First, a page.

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The ability of the typical American family to buy a previously owned home fell for a second straight quarter from April through June as mortgage rates continued to rise, a real estate trade group said Tuesoday.

The National Association of Realtors said its Housing Affordability Index slipped 6.7 percent to 131.2 from 140.6 during the January-March quarter.The index had reached 141.9 in the final three months of 1993, the second-highest since it hit 145.1 in the second quarter of 1973. But it then slipped 0.9 percent in the next three months as rates rose.

When the index measures 100, a family earning the national median income has exactly the amount needed to purchase an existing home at the national median price, using conventional financing and a 20 percent down payment.

Since the median is the midpoint, the composite index for the April-June quarter means that half of American families had at least 131.2 percent of the income needed to qualify for the purchase of a median-priced home costing $110,600.

In fact, since the median family income was $38,651, the typical family could afford a $144,900 home.

But despite the increase in mortgage rates, the index was little changed from 133.1 during the same period last year.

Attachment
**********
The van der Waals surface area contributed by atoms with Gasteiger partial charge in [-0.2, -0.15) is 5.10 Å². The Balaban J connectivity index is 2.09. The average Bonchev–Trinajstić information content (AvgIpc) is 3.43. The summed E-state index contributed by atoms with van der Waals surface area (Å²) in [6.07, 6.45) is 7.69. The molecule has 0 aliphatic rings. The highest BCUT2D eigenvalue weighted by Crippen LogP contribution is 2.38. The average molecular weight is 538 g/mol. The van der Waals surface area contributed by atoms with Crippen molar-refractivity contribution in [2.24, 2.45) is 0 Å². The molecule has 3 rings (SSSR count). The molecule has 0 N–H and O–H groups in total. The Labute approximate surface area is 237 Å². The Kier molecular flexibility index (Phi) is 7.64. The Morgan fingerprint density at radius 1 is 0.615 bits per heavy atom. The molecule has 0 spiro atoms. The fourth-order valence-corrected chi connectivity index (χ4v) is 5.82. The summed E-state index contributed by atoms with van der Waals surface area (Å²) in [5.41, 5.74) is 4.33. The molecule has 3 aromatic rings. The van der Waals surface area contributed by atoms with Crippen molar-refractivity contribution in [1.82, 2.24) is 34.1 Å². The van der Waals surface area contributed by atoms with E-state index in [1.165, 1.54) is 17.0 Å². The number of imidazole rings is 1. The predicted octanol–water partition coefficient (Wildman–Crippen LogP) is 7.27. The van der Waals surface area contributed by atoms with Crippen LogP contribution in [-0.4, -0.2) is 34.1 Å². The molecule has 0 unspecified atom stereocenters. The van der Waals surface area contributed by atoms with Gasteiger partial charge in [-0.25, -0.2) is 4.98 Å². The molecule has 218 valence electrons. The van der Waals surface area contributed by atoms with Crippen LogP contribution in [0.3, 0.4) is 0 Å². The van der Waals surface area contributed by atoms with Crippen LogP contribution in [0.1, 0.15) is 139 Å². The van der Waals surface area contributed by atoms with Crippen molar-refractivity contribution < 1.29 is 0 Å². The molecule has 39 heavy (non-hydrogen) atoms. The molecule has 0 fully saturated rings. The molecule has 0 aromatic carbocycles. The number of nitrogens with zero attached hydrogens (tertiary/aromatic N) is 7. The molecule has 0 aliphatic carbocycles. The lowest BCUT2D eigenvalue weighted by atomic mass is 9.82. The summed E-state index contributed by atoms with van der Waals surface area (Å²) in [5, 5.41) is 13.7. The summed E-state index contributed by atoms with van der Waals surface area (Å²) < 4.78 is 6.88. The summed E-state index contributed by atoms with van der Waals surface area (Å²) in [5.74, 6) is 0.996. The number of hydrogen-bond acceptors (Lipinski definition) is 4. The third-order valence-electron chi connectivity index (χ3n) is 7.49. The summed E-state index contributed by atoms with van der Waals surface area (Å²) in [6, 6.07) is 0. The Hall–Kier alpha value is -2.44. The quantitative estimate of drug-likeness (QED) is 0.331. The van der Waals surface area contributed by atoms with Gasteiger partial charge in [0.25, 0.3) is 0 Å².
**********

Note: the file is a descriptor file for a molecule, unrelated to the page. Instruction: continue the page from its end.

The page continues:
According to the Federal Housing Finance Board, rates averaged 7.42 percent in the second quarter, up from 6.91 percent in the January-March quarter and 7.26 for the same period last year.

The Realtors also said its index measuring the purchasing power of first-time home buyers also fell for a second straight quarter, down 6.8 percent to 85.3. This index, which reached 92.3 in the final three months of 1993, slipped 1 percent during the next quarter.

The first-time index shows the ability of renters who are prime potential first-time buyers to qualify for mortgages on starter homes. When it equals 100, the typical buyer can afford a typical starter home under existing financial conditions with a 10 percent down payment.